We moved into the house with a pear orchard behind it near Gold Hill, Ore., in my seventh winter. The next spring, my dad took a construction job in southern California, and we took off, with plans to return to our home when his job ended.
Some of the plants in my mother's laboriously established garden grew ankle high before we left. Laddie, our energetic, squeaky-voiced ball of puppy-soft collie fur, enthusiastically entangled ankles and received lots of love from my three brothers, my sister, and me.
But we couldn't take Laddie with us to California. Five children, two adults, and an energetic pup were too much for one car, my dad said. We all saw he was right and stood behind his decision.
Aunt Jesse, my mother's sister, would stay at our house and take care of the place. She held a full-time job, so no one dared to hope the garden would survive. She would take care of Laddie and, she assured us, he would stay in good shape.
We set out. My mother wiped away tears for abandoned gardens and hopes of settling down in one place and soon had us all singing, "California here we come/ Right back where we started from/ Where bowers of flowers bloom in the spring." The land grew ever more bountiful and supported flowers of many different colors as we drove south.
We traveled to a construction site in southern California and then to others in Nevada and Arizona. My siblings and I played in the Sonoran Desert, where bright sunshine heated the day to 110 degrees F. We sought shade, wore hats, drank lots of water and lemonade, and kept moving forward with our lives wherever we were.
While we were gone from home, western Oregon's spring and early summer rains kept our garden growing. Drier summer settled on the land. Our garden would have given up in despair for lack of water, but the irrigation ditch that ran around the hill above our place gave way where some innocent ground squirrel had dug through the bank and started a rivulet that became a stream and then – as more dirt washed away – a torrent. Water that had been flowing toward orchards and hayfields south of our place flowed into our thirsty garden and orchard and watered them deeply before workers got to the ditch and repaired it.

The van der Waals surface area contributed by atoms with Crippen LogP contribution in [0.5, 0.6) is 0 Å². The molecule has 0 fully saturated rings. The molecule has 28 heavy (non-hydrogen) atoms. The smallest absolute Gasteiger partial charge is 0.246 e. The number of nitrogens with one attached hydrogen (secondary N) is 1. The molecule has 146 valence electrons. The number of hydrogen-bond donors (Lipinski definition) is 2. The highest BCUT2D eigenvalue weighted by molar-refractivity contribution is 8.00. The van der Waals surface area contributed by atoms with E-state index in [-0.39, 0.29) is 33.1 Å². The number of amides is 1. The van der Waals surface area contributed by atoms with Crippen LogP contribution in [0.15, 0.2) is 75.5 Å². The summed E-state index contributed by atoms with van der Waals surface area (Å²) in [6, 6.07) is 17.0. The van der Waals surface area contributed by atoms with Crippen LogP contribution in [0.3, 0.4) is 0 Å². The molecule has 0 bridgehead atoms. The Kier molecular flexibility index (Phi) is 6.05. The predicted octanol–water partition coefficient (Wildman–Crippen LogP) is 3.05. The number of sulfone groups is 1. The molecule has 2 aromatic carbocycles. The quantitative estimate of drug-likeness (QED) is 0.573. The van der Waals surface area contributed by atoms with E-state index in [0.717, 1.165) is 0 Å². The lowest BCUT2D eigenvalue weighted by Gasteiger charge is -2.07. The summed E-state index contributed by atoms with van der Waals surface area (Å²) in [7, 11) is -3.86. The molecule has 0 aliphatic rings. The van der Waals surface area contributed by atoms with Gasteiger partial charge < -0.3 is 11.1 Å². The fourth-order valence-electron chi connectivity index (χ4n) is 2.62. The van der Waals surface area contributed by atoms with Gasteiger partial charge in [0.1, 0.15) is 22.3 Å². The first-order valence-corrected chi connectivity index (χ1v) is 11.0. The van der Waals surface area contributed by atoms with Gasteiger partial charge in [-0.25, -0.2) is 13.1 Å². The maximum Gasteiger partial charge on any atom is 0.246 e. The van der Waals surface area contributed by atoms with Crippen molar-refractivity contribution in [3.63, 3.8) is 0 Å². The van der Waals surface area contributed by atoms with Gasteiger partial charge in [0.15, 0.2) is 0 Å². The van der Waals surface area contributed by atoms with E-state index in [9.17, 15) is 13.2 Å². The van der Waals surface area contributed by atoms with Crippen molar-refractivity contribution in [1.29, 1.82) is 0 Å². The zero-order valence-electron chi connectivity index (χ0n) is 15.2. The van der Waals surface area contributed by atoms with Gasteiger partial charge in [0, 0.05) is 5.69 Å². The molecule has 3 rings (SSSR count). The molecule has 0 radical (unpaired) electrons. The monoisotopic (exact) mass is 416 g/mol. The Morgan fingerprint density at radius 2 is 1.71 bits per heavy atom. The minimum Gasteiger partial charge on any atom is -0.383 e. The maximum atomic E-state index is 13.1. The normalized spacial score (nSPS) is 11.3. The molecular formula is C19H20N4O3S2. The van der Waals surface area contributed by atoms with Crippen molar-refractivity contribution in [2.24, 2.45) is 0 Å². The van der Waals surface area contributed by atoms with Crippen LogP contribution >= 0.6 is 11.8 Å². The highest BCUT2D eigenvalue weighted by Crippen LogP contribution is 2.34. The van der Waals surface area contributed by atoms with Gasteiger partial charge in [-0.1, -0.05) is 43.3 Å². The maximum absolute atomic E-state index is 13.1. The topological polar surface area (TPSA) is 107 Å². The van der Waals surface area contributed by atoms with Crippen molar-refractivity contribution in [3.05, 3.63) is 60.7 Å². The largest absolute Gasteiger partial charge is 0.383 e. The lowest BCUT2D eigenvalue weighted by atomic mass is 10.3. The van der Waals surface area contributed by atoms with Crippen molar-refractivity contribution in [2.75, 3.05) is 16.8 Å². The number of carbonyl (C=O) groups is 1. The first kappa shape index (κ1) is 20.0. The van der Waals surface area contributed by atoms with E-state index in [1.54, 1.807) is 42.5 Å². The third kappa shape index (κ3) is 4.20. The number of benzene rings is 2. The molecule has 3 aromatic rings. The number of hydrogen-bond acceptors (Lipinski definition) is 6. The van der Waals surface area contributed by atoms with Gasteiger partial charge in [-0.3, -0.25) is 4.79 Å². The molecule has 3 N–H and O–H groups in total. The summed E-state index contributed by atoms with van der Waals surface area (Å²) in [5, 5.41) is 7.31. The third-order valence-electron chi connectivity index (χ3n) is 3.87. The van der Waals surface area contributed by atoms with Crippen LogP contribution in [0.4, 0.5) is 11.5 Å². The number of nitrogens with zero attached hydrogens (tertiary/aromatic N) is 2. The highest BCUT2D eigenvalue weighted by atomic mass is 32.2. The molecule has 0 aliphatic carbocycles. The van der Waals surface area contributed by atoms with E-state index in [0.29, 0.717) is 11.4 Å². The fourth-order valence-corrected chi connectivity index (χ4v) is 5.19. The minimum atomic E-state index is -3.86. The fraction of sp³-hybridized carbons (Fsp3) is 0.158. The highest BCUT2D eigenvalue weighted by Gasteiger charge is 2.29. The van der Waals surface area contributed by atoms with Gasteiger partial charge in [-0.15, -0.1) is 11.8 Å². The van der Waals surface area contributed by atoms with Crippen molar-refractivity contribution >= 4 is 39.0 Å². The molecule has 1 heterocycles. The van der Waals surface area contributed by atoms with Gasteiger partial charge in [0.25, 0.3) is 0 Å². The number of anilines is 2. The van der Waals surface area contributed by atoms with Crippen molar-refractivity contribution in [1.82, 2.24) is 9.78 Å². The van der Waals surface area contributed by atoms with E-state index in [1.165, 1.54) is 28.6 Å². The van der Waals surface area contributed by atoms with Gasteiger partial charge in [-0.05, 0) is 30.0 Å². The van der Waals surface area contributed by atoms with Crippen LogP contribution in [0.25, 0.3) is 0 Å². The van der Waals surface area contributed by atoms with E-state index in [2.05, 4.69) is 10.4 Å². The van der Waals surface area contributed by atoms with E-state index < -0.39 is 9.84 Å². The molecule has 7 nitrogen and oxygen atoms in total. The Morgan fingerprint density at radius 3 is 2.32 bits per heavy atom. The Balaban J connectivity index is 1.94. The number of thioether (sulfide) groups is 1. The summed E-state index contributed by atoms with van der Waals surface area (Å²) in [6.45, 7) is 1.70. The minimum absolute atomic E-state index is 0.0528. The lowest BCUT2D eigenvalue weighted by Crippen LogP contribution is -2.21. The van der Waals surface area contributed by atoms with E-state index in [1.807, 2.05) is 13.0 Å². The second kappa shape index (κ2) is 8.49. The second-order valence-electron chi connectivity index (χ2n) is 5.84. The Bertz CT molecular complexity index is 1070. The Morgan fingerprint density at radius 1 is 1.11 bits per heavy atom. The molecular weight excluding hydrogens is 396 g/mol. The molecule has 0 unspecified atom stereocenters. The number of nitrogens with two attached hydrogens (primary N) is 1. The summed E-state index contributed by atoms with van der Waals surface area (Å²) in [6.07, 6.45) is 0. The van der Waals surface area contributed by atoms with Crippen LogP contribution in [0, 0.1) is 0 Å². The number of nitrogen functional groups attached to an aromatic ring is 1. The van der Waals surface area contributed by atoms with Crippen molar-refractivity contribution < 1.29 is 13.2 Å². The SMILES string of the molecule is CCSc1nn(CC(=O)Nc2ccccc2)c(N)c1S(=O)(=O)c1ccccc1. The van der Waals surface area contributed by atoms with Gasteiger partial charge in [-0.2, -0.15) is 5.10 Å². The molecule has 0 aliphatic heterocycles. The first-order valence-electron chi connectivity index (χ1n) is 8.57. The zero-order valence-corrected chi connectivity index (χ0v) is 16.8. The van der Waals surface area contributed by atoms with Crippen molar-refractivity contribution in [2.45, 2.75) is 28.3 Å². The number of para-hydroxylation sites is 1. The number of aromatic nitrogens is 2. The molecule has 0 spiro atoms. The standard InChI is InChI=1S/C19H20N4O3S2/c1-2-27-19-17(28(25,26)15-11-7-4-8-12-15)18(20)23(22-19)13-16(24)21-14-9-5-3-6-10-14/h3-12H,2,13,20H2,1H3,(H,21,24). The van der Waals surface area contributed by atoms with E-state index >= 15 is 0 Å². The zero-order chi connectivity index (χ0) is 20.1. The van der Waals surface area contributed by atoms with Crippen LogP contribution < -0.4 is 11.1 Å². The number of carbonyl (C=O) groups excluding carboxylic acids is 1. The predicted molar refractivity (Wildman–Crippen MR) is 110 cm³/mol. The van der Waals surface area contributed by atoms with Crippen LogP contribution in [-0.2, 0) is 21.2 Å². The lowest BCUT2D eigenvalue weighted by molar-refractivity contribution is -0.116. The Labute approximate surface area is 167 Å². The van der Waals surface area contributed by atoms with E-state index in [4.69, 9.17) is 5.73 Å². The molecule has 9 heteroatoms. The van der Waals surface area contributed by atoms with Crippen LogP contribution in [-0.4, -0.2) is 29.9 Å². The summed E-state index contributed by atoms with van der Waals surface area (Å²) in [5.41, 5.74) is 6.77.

We came home late in the summer. We drove up our long, dirt driveway and got out of our car. My heart pounded in rhythm with deep, resonant barking when a huge, long-furred dog bounded from behind the house. Maybe he would eat me alive, but my older sister assured me, "This is Laddie."
"Laddie?" I squeaked. "Laddie is a puppy, this big."
"Dogs grow," my sister said. Laddie smelled me, nudged me with his nose, and welcomed me home even if, at first, I didn't pay him the respect of knowing him.
And Mom's garden? Oh my.
It had grown into a tall jungle. The corn was as high as an elephant's eye and growing straight up to the sky. I got lost in the thick tangle of plants. Weeds grew green and in wonderful health, yes, but food also grew everywhere, lush and ready to harvest.
We ate corn and squash and carrots, beans, rutabagas, turnips, garlic, onions, tomatoes, peppers, melons, potatoes, pumpkins, and pears. There was more food than even a large family could eat fresh, so Mom parboiled and canned the extra.
That was the first time I realized that home lives and grows and prepares for the future even when we adventure hundreds or thousands of miles away and are not there to see it. I've never forgotten that lesson about life.